“Armin Laschet and Markus Söder must finally understand their responsibility toward the Union,” Tilman Kuban, head of the Young Union, told the Bild daily on Thursday. “If they continue to tear one another apart as they have in the past few days, together they will ensure that there won’t be much left of the Christian Democrats or the Christian Socialists in the future.”

Leading Ms. Merkel’s party would have once been seen as an advantage for Mr. Laschet, but it has recently become a drag. With a botched vaccine rollout and a confusing response to the pandemic, support for the conservatives has plunged by 10 percentage points since the start of the year.

After a series of personal gaffes, Mr. Laschet’s popularity has been dropping. In his home state of North Rhine-Westphalia more than half of the population have said they are not happy with his performance, and a poll this week showed only 4 percent of Germans nationwide see him as “a strong leader.”

At the same time, Mr. Söder, 54, who is also governor of Bavaria, has artfully used several appearances alongside Ms. Merkel after pandemic-related meetings to burnish his image as a man in charge, capable of tackling tough issues and getting things done.

A full 57 percent of Germans said Mr. Söder displayed the qualities of “a strong leader.”

Keenly aware of his popularity, Mr. Söder began openly pushing for the candidacy earlier this week, citing his strong, stable showing in the polls over Mr. Laschet, despite warnings from senior conservatives that public opinion could be fickle.

“At the end of the day, the conservative parties have to make an offer that will be acceptable to voters and the people, and not just a few party functionaries,” Mr. Söder told Bavarian public television. “Of course polls are not everything, but if after several months a clear trend emerges, it cannot just be ignored.”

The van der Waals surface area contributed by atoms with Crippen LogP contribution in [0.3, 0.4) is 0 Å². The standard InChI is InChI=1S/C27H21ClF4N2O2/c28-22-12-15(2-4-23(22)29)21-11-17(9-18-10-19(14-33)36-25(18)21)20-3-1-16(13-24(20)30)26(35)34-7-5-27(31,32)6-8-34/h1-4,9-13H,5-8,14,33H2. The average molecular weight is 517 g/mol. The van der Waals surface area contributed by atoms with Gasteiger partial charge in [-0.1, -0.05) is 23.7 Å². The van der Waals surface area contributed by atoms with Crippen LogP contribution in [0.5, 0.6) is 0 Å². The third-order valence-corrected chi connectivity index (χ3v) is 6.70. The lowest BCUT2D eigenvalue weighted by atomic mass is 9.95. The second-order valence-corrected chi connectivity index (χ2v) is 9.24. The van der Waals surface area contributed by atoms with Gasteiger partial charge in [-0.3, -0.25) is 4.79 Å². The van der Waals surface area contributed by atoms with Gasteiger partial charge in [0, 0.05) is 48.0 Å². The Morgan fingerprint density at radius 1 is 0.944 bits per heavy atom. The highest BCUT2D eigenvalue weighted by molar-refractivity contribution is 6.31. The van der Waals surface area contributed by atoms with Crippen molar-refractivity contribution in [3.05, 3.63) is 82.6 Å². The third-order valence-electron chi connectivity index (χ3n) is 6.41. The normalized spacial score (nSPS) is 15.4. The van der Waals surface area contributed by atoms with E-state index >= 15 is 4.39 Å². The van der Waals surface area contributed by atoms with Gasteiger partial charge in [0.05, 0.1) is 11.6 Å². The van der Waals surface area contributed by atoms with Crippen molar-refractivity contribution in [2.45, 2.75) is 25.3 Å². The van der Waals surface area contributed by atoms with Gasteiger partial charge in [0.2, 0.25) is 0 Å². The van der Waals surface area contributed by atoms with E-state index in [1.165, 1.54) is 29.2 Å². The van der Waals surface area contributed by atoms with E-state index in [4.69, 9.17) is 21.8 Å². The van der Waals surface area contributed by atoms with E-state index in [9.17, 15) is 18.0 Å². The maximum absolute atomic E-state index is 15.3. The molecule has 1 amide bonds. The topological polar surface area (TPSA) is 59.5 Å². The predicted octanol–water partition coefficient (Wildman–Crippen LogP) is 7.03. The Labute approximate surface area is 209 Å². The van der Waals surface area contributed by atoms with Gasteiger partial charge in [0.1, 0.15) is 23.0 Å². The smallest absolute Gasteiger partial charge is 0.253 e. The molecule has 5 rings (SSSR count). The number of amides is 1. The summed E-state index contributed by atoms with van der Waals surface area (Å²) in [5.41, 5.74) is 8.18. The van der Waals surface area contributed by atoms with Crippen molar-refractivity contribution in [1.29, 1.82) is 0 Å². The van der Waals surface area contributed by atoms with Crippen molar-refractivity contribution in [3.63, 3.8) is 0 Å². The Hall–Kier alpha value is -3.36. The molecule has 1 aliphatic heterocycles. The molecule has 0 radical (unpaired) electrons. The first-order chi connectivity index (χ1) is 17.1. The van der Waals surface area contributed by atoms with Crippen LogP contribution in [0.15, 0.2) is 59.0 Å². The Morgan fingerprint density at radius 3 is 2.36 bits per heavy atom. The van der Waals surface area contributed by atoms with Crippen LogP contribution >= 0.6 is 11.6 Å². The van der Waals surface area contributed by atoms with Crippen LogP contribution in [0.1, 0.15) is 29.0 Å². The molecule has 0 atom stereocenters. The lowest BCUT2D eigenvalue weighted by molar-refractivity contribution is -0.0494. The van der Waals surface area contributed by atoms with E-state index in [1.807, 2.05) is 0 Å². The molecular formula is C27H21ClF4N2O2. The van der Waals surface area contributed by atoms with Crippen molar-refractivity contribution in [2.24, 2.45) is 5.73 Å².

After leading conservative lawmakers discussed the issue on Sunday, Mr. Söder said he was willing to run, if the Christian Democrats would support him. If not, he added, he would cooperate, “without any grudges.”

But on Monday, after the boards of each party had backed their own leader, Mr. Söder suddenly changed his position. He continued to push for his right to run for chancellor during a closed-door meeting of conservative lawmakers on Tuesday. After four hours of discussions, nearly two-thirds of those present expressed their support for the Bavarian leader — including members of Mr. Laschet’s party.

In a country that views the art of compromise as a valuable skill for a leader, the public game of political chicken could come at a high price. At a time when the environmentalist Greens have rapidly risen in popularity and are now nipping at the conservatives’ heels, they can ill afford such a public display of disharmony.